Now that these variables are a little different, is there anyone out there who is going to tell me that in such a scenario these six frat brothers would not receive at least some of the following charges?

-Manslaughter by vehicle (gross negligence on the part of the driver – 10 years)

-Manslaughter by vehicle (criminal negligence on the part of the driver – 3 years)

-False imprisonment (the remaining five frat brothers – 1 count each)

-Manslaughter (1 count for each frat brother)

Based on these findings by the DA, would you say these frat brothers are being over charged? Should they be charged at all? Jim was alive and well before the frat brothers picked him up. Now he is dead. Something happened while he was under the control of the frat brothers.

And what about Jim’s arrest record? (Note: arrests are not the same as convictions) What about the toxicology report showing heroin and marijuana in his system? Assuming this is true, does this somehow absolve the frat brothers of any wrong doing, at least partially? If so how?

Final question: is your conclusion to the above scenario similar to the real life Freddie Gray case? If not, why not?

As to other ancillary comments about the protests, riots, or other cases…post those elsewhere as they are not relevant to this discussion.

Quote of the Day: Baltimore 2015 Edition

what ifI’ve been thinking quite a bit about the situation in Baltimore and the very state of our culture. This Facebook status update I came across yesterday is very worthy of repeating here.

I really wish people would stop posting Freddie Gray’s criminal record, as if that makes him deserving of having his spine broken while in police custody, killing him. You can’t claim to be a supporter of constitutional rights, yet care nothing of Freddie Gray’s rights. This brother was no less deserving of his life than any white collar criminal. I don’t support rioting & looting, but I also won’t support those who think his life was worth less than the next person, or that he got what he deserved. He was the victim in this case, and his record is irrelevant… – Talitha McEachin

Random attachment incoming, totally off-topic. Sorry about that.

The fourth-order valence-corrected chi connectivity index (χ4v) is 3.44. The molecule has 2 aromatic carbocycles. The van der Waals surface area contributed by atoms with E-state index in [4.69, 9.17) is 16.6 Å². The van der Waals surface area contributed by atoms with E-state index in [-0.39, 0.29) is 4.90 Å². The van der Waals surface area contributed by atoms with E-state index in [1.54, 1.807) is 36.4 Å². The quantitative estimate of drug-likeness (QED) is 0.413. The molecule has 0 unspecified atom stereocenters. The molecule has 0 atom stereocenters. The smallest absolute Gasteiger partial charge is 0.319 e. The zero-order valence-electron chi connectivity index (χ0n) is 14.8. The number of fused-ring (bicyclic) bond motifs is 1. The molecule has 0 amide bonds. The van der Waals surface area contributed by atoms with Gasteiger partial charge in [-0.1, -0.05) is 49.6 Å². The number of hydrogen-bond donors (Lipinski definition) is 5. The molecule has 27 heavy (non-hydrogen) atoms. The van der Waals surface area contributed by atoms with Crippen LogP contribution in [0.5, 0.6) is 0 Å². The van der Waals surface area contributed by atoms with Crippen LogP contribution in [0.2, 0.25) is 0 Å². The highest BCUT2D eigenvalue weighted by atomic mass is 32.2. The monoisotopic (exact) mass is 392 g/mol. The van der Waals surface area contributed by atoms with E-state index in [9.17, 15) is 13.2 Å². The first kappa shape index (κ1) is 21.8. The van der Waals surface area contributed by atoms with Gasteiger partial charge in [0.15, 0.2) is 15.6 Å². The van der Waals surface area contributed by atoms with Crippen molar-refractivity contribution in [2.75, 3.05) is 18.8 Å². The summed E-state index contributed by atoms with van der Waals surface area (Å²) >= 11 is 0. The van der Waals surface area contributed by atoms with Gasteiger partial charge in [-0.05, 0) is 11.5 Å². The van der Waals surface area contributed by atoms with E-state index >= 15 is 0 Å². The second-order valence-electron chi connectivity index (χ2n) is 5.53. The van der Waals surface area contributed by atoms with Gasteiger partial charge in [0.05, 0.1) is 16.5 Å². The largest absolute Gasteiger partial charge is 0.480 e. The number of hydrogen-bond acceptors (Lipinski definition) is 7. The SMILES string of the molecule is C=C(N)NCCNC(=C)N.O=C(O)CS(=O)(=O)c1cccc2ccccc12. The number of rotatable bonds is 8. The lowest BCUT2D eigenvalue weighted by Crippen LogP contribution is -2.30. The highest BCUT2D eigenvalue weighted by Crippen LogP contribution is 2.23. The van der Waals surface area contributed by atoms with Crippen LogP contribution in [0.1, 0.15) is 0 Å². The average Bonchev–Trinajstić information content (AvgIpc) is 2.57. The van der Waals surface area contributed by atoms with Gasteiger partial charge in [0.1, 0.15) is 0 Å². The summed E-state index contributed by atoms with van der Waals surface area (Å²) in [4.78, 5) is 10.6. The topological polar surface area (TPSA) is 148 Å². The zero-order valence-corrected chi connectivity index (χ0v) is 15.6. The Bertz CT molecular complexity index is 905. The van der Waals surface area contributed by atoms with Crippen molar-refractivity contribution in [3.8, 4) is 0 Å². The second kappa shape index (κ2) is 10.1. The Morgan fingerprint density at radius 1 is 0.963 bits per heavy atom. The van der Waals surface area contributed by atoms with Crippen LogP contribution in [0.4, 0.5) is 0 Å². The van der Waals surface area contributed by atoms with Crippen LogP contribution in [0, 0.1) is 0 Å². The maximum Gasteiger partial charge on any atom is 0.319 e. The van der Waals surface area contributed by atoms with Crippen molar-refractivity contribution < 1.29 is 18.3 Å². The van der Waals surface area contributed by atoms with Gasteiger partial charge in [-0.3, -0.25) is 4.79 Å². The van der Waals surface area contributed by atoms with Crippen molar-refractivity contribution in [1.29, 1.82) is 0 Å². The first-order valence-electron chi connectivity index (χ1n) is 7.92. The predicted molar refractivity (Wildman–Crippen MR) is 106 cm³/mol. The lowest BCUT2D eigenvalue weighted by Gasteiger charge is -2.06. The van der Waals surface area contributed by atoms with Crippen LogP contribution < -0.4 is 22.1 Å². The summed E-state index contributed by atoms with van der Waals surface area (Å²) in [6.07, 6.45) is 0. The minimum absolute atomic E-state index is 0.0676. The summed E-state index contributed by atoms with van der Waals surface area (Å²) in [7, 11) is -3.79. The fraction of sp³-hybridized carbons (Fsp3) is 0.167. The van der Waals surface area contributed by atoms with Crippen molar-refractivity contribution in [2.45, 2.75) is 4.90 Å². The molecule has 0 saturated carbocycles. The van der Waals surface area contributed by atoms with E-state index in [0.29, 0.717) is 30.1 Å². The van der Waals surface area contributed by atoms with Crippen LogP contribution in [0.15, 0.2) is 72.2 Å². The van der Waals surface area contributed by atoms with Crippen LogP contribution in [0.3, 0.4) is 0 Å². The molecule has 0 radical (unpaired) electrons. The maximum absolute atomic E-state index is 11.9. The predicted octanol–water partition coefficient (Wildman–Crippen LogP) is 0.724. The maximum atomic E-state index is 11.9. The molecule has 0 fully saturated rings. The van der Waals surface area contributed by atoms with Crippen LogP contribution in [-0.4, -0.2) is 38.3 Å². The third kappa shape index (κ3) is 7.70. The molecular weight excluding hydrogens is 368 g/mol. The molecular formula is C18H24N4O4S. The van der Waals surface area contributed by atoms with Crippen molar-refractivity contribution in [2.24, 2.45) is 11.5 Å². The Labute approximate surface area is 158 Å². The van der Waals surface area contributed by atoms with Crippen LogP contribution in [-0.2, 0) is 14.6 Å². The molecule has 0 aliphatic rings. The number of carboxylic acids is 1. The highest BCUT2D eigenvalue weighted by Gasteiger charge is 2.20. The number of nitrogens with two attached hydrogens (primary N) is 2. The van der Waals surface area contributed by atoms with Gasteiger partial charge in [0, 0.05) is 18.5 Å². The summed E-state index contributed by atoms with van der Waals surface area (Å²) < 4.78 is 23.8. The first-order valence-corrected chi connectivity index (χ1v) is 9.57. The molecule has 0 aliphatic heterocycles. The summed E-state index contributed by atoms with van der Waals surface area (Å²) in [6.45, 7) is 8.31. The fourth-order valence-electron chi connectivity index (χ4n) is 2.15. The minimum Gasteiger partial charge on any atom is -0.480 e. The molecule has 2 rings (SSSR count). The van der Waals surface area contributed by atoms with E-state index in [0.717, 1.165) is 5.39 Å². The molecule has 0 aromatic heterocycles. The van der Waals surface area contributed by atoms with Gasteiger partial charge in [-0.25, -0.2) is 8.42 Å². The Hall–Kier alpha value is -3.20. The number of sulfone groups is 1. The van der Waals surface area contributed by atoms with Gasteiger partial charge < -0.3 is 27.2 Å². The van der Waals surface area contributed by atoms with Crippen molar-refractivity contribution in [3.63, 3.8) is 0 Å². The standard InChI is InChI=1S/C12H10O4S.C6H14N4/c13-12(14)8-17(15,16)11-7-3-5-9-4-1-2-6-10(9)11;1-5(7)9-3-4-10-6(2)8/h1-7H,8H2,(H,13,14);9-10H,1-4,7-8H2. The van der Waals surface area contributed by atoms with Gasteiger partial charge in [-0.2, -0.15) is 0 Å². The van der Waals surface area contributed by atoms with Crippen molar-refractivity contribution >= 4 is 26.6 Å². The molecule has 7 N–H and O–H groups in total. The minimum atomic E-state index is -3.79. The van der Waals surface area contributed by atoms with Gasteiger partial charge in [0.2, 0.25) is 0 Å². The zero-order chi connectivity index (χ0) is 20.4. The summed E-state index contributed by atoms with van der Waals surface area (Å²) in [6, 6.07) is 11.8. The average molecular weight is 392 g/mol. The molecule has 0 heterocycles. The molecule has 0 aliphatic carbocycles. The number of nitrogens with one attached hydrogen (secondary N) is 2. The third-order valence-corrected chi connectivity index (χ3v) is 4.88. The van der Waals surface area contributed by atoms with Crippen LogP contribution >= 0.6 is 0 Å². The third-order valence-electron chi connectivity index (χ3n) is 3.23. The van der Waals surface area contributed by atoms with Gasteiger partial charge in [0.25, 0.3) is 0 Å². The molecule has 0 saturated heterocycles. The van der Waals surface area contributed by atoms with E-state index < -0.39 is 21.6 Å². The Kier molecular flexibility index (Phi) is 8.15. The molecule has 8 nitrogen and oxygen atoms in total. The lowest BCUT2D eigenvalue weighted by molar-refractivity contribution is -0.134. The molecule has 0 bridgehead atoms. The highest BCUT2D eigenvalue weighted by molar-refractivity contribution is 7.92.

Agreed. Unless Freddie Gray presented a presented a threat to the lives of the police officers while he was in custody*, the police had no right to use the force they used that ultimately ended his life. Whether he was arrested one time or a thousand has nothing to do with how Gray was treated.

*Of course at this point, we don’t really know what happened while Gray was in custody. This is yet another argument for the notion that each and every moment the police are interacting with a suspect that these interactions should be recorded and made available (eventually) to the public. There’s simply no excuse for this not to be the policy of every police department in 2015.

Quote of the Day: Jason Pye on the Smarter Sentencing Act


Jason Pye, former contributor to The Liberty Papers and current Director of Justice Reform at FreedomWorks posted an article yesterday for Rare Liberty about some promising political developments in the area of criminal justice reform. Perhaps one of the most promising of these developments at the federal level is a bill being considered is S.502 – The Smarter Sentencing Act.

Jason explains why he believes this reform is a step in the right direction:

With federal prison spending booming, an unlikely bipartisan alliance has emerged to bring many of these successful state-level reforms to the federal justice system. Sens. Mike Lee (R-Utah), Ted Cruz (R-Texas), and Rand Paul (R-Ky.) have joined with Dick Durbin (D-Ill.), Cory Booker (D-N.J.), and Sheldon Whitehouse (D-R.I.) to reform federal mandatory minimums – a one-size-fits-all, congressionally mandated approach to sentencing.


The Smarter Sentencing Act would expand the federal “safety valve” – an exception to federal mandatory minimum sentences for low-level nonviolent offenders with little or no criminal history – and cuts in half mandatory minimum sentences for nonviolent offenders. This more rational approach to sentencing will reduce costs on already overburdened taxpayers. The nonpartisan Congressional Budget Office estimated a net $3 billion cost-savings over a decade. The Justice Department believes the bill will save an eye-popping $24 billion over 20 years.